Short or Long Term?
Over the years I have sent out thousands of DI quotes to people across the country. Many times over, once a client reviewed the quote, the question I have been asked is, “is this short term coverage”.
The answer in my case is always no. I specialize in long term disability protection. This article is a quick description of short and long term disability insurance and some of the differences.
Short Term Disability Insurance
This is income protection for in an injury or illness that covers 1 week to 180 days. This insurance is not usually available to an individual but primarily through a group disability program. The companies that provide short term disability insurance typically offer it through their benefits program for employees.
The main reason for short term coverage is to protect the individual for an injury or illness that is going to prevent them from working for a short period of time. The coverage typically pays out a weekly benefit in the range of 60% of weekly earnings or in some cases a guaranteed amount. In some cases there is a “waiting period” before your benefits can begin. I have seen plans have zero days for current employees as well as 30 days for new employees.
It depends on the plan design. Once you have satisfied this elimination period, your benefits would begin. The benefits would continue to a specific time, this is your benefit period. Most short term plans end after 90-180 Days.
These policies are for those individuals who find themselves unable to work for a short period of time. This can be a broken bone, a minor surgery, to treatment for cancer. Short term disability also protects one of the most asked questions in my personal experience, PREGNANCIES. I could not begin to tell you how many times I have been asked for disability insurance regarding pregnancies.
Disabilities due to pregnancy are “usually” protected under short term plans. This may include C-sections, bed rest, etc. There are some policies that can exclude pregnancies, and you have to make sure you read the language in your plan. However, when women are looking for benefits regarding pregnancies, short term disability is what you need to look at.
So what happens if an injury or illness is severe enough to keep you out of work for months, even years?
Long Term Disability Insurance
You have been diagnosed with an illness. You have an injury severe enough to keep you out of work for 6 months to a year or longer. How are you going to pay your bills? How are you going to maintain your current lifestyle? Do you have enough in savings to survive the next year or so without an income?
Most Americans do not have the savings to survive 6 months, let alone a year. This is where a long term policy comes into the picture. Long term disability insurance (LTD) can be purchased or obtained through group or individual plans. I am not going to get into the specifics about the pros and cons of these options; I have addressed this in the past in a previous article.
I am going to talk about the basics. LTD insurance is designed to protect the individual’s income from long term issues. This can be an illness or an injury. Most plans require an elimination period with ranges from 30-720 days.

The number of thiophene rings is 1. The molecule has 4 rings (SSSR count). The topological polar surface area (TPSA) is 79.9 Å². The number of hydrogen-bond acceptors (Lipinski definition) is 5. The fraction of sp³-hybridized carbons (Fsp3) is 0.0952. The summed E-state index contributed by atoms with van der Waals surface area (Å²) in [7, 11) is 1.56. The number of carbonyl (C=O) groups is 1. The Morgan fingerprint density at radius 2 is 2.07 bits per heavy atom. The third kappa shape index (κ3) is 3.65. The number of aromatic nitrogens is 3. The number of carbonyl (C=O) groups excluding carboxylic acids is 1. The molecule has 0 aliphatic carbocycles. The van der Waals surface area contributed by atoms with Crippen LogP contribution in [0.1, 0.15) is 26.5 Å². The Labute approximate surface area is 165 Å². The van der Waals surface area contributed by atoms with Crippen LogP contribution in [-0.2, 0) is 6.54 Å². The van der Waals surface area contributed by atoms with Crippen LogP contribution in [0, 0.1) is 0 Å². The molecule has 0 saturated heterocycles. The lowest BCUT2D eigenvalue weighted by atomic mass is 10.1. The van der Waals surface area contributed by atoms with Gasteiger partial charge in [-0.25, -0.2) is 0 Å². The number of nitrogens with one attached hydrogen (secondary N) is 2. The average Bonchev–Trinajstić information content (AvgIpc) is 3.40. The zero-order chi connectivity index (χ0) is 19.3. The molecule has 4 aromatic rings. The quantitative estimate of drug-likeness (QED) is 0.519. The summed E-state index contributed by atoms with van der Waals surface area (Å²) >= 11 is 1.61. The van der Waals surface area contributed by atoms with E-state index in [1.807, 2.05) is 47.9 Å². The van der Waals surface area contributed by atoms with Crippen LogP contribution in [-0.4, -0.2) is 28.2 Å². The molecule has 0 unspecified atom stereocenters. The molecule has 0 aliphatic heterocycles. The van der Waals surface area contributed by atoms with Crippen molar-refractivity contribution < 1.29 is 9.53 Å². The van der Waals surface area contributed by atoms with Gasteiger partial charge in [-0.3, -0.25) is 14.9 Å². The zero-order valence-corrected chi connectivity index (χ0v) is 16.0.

Most plans I have sold have a benefit period to age 65 or longer. The monthly benefit is typically 60% of salary/income for group plans. For an individual plan your benefit amount is close to 60% of your income when you purchased the policy. It does not go up as your income grows.
There are riders available that would allow you to increase moving forward, but if your policy was never increased it would be what you applied for. These policies pay a monthly benefit to offset a loss of income. These plans are designed for those that have permanent/severe condition that prevents the individual from working. All manner of illnesses could come into play, A-Z, from abscesses to zoster.
There are many options to choose from regarding LTD. Some companies offer a group plan. For those that do not have a group LTD plan, there are many options for individual coverage. Unlike short term disability, individuals are frequently purchasing individual LTD.
There are many options/carriers that offer individual plans. Most individual LTD plans offer comprehensive coverage and riders. Riders are additions to policies, which usually come at an increase in cost, which can offer partial disability coverage, future increase options and even additional benefits for extreme disabilities.
Again, to go back to a frequently asked question regarding pregnancies, long term plans protect against disabilities caused by complicated pregnancies that last longer than 3 months or the elimination period, if longer. These disabilities due to pregnancy are covered on long term plans as long as your policy does not have “exclusion for pregnancy” due to a pre-existing condition.
There you have it, a simple breakdown of two very important types of income protection. Short term may not be available to you; however most people can purchase long term disability insurance. In most cases there is some form of underwriting involved. Make sure you check your benefits booklet and see if both types are available to you.
If not, you should really consider your options and reach out to an agent to get information about disability insurance.
The information displayed on this page are the opinions and views of the author, and are not necessarily the opinions and views of The Guardian Life Insurance Company of America (Guardian), or any company that is an affiliate or subsidiary of Guardian.
2015-2381 Exp: 2/2017